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Dear Friends


They shall grow not old...


During the course of this month of November  communities throughout the country will be coming together to take part in acts of remembrance, focused largely on remembering those service men and women who have given their lives in time of war.  Here in Whalley, we will once again be joining together in a united service and procession to the cenotaph on Remembrance Sunday.  But before that, the annual service of remembrance will have taken place at the old Calderstones chapel, followed by an act of remembrance at the War Graves Commission Cemetery.  One might imagine that such events would be becoming less well supported, but in actual fact, if anything numbers attending seem to have increased in recent years.

Earlier on this year I accompanied our former mayor Cllr. Joyce Holgate and a party from the Ribble Valley to unveil a plaque dedicated to service personnel from this borough, at the National Memorial Arboretum in Staffordshire.  It was a most moving occasion, although for me the most arresting experience that day was to see the thousands of names carved on the memorial dedicated to those whose lives have been lost since the end of WW2.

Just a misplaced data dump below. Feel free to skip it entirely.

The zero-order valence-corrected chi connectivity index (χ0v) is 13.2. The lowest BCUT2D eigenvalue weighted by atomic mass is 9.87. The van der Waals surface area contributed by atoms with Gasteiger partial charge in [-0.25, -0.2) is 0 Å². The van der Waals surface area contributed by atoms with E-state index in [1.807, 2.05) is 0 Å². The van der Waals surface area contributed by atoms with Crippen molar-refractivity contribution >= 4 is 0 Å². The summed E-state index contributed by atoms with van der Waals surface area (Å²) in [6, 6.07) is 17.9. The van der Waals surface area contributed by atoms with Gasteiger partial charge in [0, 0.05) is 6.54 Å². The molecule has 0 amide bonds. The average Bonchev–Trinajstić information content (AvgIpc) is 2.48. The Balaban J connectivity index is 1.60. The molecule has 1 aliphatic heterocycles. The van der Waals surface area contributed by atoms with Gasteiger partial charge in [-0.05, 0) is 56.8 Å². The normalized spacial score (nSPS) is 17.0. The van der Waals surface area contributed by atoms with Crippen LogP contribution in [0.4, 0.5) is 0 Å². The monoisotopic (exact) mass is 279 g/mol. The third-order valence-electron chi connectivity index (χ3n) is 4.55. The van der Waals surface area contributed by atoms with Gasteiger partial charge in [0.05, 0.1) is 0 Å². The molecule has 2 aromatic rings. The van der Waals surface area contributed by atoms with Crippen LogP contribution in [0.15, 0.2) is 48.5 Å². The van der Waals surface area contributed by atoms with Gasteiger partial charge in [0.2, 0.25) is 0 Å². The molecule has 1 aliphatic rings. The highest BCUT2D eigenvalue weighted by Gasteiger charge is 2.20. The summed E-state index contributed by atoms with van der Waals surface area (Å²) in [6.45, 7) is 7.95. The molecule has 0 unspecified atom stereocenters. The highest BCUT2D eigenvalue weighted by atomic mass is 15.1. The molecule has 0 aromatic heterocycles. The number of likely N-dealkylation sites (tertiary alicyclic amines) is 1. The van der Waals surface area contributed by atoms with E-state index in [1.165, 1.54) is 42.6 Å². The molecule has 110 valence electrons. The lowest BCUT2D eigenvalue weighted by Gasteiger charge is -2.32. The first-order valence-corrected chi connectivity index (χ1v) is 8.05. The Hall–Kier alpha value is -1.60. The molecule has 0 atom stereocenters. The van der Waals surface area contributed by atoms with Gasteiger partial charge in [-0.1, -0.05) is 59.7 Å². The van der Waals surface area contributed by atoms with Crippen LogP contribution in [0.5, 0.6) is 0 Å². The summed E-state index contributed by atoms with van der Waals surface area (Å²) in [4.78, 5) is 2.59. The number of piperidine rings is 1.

It would I think be very easy to be tempted to despair at humanities seemingly unending capacity for conflict.  Which is precisely why it is so important that the Church continues to play it's part, so that we might sound a sorely needed note of hopefulness in the face of sorrow and loss, using sentiments such as that penned by the author of the Book of Lamenataions:

'This I call to mind, and therefore I have hope: the steadfast love of the Lord never ceases, his mercies never come to an end; they are new every morning.'

Lamentaions 3.21-23


...at the going down of the sun and in the morning we will remember them.